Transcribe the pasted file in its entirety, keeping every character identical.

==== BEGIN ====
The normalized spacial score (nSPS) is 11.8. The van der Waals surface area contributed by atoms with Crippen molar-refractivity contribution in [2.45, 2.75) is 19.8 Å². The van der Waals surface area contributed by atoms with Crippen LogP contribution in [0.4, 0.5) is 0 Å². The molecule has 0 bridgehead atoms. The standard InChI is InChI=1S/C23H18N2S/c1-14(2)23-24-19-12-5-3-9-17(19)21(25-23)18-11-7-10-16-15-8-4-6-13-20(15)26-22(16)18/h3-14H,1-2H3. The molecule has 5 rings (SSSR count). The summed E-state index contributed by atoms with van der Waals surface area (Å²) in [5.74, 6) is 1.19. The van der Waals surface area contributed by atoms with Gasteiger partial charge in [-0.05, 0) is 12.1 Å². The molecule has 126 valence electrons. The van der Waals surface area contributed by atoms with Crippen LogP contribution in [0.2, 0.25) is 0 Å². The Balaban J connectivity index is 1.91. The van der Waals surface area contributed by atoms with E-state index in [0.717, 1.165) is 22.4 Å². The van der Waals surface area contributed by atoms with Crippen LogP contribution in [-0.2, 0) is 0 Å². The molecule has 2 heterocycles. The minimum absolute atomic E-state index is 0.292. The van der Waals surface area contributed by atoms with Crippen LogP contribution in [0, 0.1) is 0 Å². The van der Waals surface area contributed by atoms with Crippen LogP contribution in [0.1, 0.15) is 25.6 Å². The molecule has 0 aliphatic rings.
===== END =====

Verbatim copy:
The normalized spacial score (nSPS) is 11.8. The van der Waals surface area contributed by atoms with Crippen molar-refractivity contribution in [2.45, 2.75) is 19.8 Å². The van der Waals surface area contributed by atoms with Crippen LogP contribution in [0.4, 0.5) is 0 Å². The molecule has 0 bridgehead atoms. The standard InChI is InChI=1S/C23H18N2S/c1-14(2)23-24-19-12-5-3-9-17(19)21(25-23)18-11-7-10-16-15-8-4-6-13-20(15)26-22(16)18/h3-14H,1-2H3. The molecule has 5 rings (SSSR count). The summed E-state index contributed by atoms with van der Waals surface area (Å²) in [5.74, 6) is 1.19. The van der Waals surface area contributed by atoms with Gasteiger partial charge in [-0.05, 0) is 12.1 Å². The molecule has 126 valence electrons. The van der Waals surface area contributed by atoms with Crippen LogP contribution in [0.2, 0.25) is 0 Å². The Balaban J connectivity index is 1.91. The van der Waals surface area contributed by atoms with E-state index in [0.717, 1.165) is 22.4 Å². The van der Waals surface area contributed by atoms with Crippen LogP contribution in [-0.2, 0) is 0 Å². The molecule has 2 heterocycles. The minimum absolute atomic E-state index is 0.292. The van der Waals surface area contributed by atoms with Crippen LogP contribution in [0, 0.1) is 0 Å². The van der Waals surface area contributed by atoms with Crippen LogP contribution in [0.1, 0.15) is 25.6 Å². The molecule has 0 aliphatic rings.